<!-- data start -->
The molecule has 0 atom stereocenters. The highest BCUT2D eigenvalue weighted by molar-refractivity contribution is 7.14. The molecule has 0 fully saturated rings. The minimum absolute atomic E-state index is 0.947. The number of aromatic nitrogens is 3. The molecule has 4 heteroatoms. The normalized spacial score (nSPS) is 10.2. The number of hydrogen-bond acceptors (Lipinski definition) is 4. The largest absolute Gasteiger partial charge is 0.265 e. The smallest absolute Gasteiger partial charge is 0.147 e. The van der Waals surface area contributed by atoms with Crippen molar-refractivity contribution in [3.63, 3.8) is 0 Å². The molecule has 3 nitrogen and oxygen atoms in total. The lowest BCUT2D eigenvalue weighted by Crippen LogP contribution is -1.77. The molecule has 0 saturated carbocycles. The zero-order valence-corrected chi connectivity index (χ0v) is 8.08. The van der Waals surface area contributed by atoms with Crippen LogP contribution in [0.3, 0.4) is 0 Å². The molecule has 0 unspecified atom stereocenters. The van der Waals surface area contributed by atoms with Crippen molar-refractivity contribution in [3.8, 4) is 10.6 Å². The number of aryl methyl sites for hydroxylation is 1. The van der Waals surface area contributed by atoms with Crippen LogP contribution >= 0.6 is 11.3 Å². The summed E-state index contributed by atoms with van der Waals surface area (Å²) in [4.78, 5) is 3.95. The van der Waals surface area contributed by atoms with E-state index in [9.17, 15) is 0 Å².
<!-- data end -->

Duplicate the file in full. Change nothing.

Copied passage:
The molecule has 0 atom stereocenters. The highest BCUT2D eigenvalue weighted by molar-refractivity contribution is 7.14. The molecule has 0 fully saturated rings. The minimum absolute atomic E-state index is 0.947. The number of aromatic nitrogens is 3. The molecule has 4 heteroatoms. The normalized spacial score (nSPS) is 10.2. The number of hydrogen-bond acceptors (Lipinski definition) is 4. The largest absolute Gasteiger partial charge is 0.265 e. The smallest absolute Gasteiger partial charge is 0.147 e. The van der Waals surface area contributed by atoms with Crippen molar-refractivity contribution in [3.63, 3.8) is 0 Å². The molecule has 3 nitrogen and oxygen atoms in total. The lowest BCUT2D eigenvalue weighted by Crippen LogP contribution is -1.77. The molecule has 0 saturated carbocycles. The zero-order valence-corrected chi connectivity index (χ0v) is 8.08. The van der Waals surface area contributed by atoms with Crippen LogP contribution in [0.3, 0.4) is 0 Å². The molecule has 0 unspecified atom stereocenters. The van der Waals surface area contributed by atoms with Crippen molar-refractivity contribution in [3.8, 4) is 10.6 Å². The number of aryl methyl sites for hydroxylation is 1. The van der Waals surface area contributed by atoms with Crippen LogP contribution >= 0.6 is 11.3 Å². The summed E-state index contributed by atoms with van der Waals surface area (Å²) in [4.78, 5) is 3.95. The van der Waals surface area contributed by atoms with E-state index in [9.17, 15) is 0 Å².